Tag Archives | science fiction

“Discovery” Needs to Bring Balance to the Trek

Star Trek returns to television on Sunday, and to understand why this is such a big deal, you have to realize how dominant Trek used to be in this medium. For 18 years, from the franchise’s return to TV in 1987 with “Star Trek: The Next Generation” to when “Enterprise” limped off the air in […]

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Isaac Newton Says You Can’t Have a Flying Car

It has been the lifelong dream of many a young scientist, engineer, and science-fiction fan, and I myself have often used it as a gauge of whether we’re really in the “the future” or not—so it is with great personal sadness that I have to break the news to you that you can’t really have […]

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Killing Baby Hitler Is the Debate of Our Era

The New York Times Magazine caused a stir on Friday when it tweeted a question about the morality of killing baby Hitler. We asked @nytmag readers: If you could go back and kill Hitler as a baby, would you do it? (What's your response?) pic.twitter.com/daatm12NZC — NYT Magazine (@NYTmag) October 23, 2015 This kind of […]

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“No Award” Culture

A few months ago, I wrote about a notable victory in the culture wars: a group of science fiction writers had pushed back against the politicization of the Hugo awards, the most prominent literary awards in the sci-fi genre. The “Sad Puppies” campaign and its more radical offshoot, the “Rabid Puppies,” promoted their own slates […]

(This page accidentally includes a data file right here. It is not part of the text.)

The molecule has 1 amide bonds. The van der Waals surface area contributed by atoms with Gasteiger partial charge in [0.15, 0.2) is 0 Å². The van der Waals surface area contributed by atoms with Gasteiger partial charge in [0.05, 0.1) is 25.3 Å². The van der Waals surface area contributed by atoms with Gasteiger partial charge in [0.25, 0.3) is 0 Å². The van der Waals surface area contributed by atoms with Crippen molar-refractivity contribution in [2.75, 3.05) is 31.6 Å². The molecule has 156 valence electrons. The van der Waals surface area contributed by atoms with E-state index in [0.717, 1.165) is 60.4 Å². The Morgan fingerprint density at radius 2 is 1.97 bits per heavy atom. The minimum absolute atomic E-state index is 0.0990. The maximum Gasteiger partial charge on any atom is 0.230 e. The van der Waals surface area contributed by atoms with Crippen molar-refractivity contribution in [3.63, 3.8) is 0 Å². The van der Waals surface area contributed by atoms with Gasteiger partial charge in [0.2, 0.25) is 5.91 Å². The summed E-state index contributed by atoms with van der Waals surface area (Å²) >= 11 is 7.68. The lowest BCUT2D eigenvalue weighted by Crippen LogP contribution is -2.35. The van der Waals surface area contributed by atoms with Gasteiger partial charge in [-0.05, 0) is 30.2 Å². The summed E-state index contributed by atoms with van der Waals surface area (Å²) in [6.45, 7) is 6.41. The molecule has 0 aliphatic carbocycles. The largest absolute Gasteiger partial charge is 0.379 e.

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The Culture War We’re Winning

This is the era in which we are all being drafted in the Culture War. It doesn’t matter if you’re secular or religious, political or apolitical, frat boys or geeks, hipsters or bros. Nobody gets to be neutral or sit on the sidelines, because we’ll all be expected to make our obeisance to the latest […]

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Leonard Nimoy, Icon

He lived long and prospered. Leonard Nimoy died today at the age of 83. In his long acting career, he played other roles and played them very well—but let’s face it: everyone remembers him as Mr. Spock, the enigmatic alien from the Star Trek franchise. It was a role he would return to again and […]

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Battlefield Earth Economics

I wrote a little while back about the rise of “Star Trek economics”—the left’s view that distributing wealth is like ordering food from a “replicator” in the Star Trek science fiction franchise. You ask for it, and it just appears. To paraphrase one of Arthur C. Clarke’s rules about science fiction, any sufficiently advanced economy […]

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Shrug Trek

A Reader’s Guide to Atlas Shrugged, Part 2 Spoiler Alert: You do not need a reader’s guide to Atlas Shrugged—at least not for your first reading. Ayn Rand’s novel is clear, compelling, eminently readable, and perfectly comprehensible on its own terms. Yet Atlas is also a rich and complex novel, with an intricate plot in […]

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We Will Meet the Cyborgs and They Will Be Us

We Are All Futurists Now, Part 3 For the previous installment of this series, about the coming revolution in robotics, I chose as my title a cheery takeoff on a show tune, “Anything You Can Do, iCan Do Better.” If I were to follow the favorite clichés of technology writers, I would have to choose […]

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